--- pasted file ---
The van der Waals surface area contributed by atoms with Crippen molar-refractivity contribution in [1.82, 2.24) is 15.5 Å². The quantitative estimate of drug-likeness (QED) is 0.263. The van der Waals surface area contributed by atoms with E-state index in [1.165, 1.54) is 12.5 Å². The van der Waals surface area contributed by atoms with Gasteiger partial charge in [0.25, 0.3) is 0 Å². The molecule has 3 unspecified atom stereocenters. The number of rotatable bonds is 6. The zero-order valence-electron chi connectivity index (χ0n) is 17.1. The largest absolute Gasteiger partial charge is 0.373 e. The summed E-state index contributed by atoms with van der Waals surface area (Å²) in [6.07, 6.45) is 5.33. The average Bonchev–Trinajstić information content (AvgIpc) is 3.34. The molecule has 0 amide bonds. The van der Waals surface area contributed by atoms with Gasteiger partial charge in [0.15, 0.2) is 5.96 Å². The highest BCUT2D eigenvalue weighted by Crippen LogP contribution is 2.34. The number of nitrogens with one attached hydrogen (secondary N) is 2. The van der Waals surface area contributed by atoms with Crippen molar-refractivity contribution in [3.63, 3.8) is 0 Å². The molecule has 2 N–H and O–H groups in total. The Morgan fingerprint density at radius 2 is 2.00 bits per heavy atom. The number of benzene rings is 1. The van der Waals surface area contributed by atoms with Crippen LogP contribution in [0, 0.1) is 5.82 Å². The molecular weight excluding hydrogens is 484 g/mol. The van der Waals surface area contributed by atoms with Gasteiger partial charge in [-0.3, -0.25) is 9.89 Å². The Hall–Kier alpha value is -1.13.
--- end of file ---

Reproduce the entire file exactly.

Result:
The van der Waals surface area contributed by atoms with Crippen molar-refractivity contribution in [1.82, 2.24) is 15.5 Å². The quantitative estimate of drug-likeness (QED) is 0.263. The van der Waals surface area contributed by atoms with E-state index in [1.165, 1.54) is 12.5 Å². The van der Waals surface area contributed by atoms with Gasteiger partial charge in [0.25, 0.3) is 0 Å². The molecule has 3 unspecified atom stereocenters. The number of rotatable bonds is 6. The zero-order valence-electron chi connectivity index (χ0n) is 17.1. The largest absolute Gasteiger partial charge is 0.373 e. The summed E-state index contributed by atoms with van der Waals surface area (Å²) in [6.07, 6.45) is 5.33. The average Bonchev–Trinajstić information content (AvgIpc) is 3.34. The molecule has 0 amide bonds. The van der Waals surface area contributed by atoms with Gasteiger partial charge in [0.15, 0.2) is 5.96 Å². The highest BCUT2D eigenvalue weighted by Crippen LogP contribution is 2.34. The number of nitrogens with one attached hydrogen (secondary N) is 2. The van der Waals surface area contributed by atoms with Crippen molar-refractivity contribution in [3.63, 3.8) is 0 Å². The molecule has 2 N–H and O–H groups in total. The Morgan fingerprint density at radius 2 is 2.00 bits per heavy atom. The number of benzene rings is 1. The van der Waals surface area contributed by atoms with Crippen LogP contribution in [0, 0.1) is 5.82 Å². The molecular weight excluding hydrogens is 484 g/mol. The van der Waals surface area contributed by atoms with Gasteiger partial charge in [-0.3, -0.25) is 9.89 Å². The Hall–Kier alpha value is -1.13.